European politicians and decision makers face an interesting challenge in persuading local populations of the need to appreciate and continue to support other communities and nationalities within the Union. Typically, support is provided by economic means. However, the current global financial crisis makes this approach problematic. Thus rather than propose another economic route to support and unite our neighbours, we aim to make apparent and extend existing unity through clothing and its narrative. This novel approach will invite partner countries to enter a European competition in which local clothing is provided with a narrative that explores and describes its historical context. Each partner country will select a winning entry which will be exhibited in a travelling European-wide exhibition. The objective is to exploit an open, accessible communication medium to highlight simultaneously the uniqueness of each partner country as well as its commonalities. The project partners in each country will be selected for their particular skills. For example, while the UK researchers will manage the project, the partner in Portugal will manage the final exhibition. The management of the contributions by partner countries will be the responsibility of each country. However the entire project will be overseen by the UK team. This exciting project could not be conducted in the UK alone. The international nature of the design necessitates international partners. Therefore, even before the start of the project, some unification and further understanding of differences across the partner countries is taking place. The research matters because it will provide a forum for debate about the cultural richness within the European Union. Moreover, it will promote the value of diversity while exhibiting unity. It is cost effective as each partner will contribute effort equally in the most economic way. This will be achieved through open competition within each country. The main expense will be the travelling exhibition at the end of the project. However, we argue this is justified by the media attention it will attract to communicate the aims of the project. The impact will be far-reaching. Academics and researchers working in communication, fashion, psychology and other social sciences will be part of the European research team, thus findings from the project will be widely disseminated across a range of disciplines. The partner counties will be promoted by their winning entry and associated narrative at the travelling exhibition. This presence will enhance interest in these countries, potentially leading to new industry and tourism opportunities and ultimately the country?s economics. In addition to academic and industry dissemination, the project partners will engage in web presence from the start of the project. This will be maintained by each partner overseen by the UK research team. Audiences at the travelling exhibition will be invited to record comments on the exhibits on electronic whiteboards which will feed directly to the web. This again is novel and will attract media attention across Europe. In sum, we propose to use clothing to unite and support partner countries in the European Union. Each country will invite entries to a competition in which the use narrative about clothing and the clothing itself gives some ?taste? of the particular country. A winning entry will be selected and included in a travelling exhibition at which audience members will be invited to comment on the exhibits via electronic whiteboards. Comments will be relayed to the website. Dissemination will be via this website as well as through academic and industrial conferences, journals and other media.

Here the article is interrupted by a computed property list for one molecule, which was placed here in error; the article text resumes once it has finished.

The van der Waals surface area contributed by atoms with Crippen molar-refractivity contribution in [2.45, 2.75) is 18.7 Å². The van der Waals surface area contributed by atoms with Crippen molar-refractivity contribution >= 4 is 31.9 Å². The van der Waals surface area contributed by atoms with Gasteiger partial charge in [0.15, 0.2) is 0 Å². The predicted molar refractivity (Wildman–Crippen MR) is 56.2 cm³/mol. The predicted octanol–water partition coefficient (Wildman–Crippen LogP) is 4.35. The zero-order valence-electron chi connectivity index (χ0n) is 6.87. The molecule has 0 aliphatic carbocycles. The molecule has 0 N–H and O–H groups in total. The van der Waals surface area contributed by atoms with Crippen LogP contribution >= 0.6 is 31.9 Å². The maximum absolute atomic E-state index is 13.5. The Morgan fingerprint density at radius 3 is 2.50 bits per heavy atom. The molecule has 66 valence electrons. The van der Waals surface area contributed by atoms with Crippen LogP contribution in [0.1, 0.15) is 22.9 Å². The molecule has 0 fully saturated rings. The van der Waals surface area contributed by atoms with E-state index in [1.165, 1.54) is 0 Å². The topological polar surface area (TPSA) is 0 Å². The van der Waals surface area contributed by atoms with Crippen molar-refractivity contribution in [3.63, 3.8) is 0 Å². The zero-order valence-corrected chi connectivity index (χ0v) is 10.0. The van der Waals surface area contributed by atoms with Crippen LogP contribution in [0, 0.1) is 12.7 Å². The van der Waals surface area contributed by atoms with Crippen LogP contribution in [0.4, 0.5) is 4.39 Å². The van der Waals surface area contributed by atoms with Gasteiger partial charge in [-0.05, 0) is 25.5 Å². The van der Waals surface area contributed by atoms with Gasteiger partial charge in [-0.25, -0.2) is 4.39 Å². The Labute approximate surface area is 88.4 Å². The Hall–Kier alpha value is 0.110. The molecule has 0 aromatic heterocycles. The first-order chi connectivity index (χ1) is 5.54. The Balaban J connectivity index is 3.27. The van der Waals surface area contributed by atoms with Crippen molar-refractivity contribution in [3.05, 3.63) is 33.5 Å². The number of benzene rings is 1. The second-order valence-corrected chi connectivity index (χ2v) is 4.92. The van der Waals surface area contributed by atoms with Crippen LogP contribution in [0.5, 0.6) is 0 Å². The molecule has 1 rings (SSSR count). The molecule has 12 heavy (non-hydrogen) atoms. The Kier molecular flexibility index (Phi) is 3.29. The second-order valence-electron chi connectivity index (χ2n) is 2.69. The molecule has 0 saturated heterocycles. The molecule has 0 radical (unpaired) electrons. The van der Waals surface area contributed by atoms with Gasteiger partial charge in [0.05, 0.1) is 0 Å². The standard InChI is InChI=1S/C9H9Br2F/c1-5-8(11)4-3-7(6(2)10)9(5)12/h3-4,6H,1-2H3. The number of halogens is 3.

|Title of host publication||European Institute for Advanced Studies in Management, 25-26 June 2012, London, UK|
|Publication status||Published - 1 Jun 2012|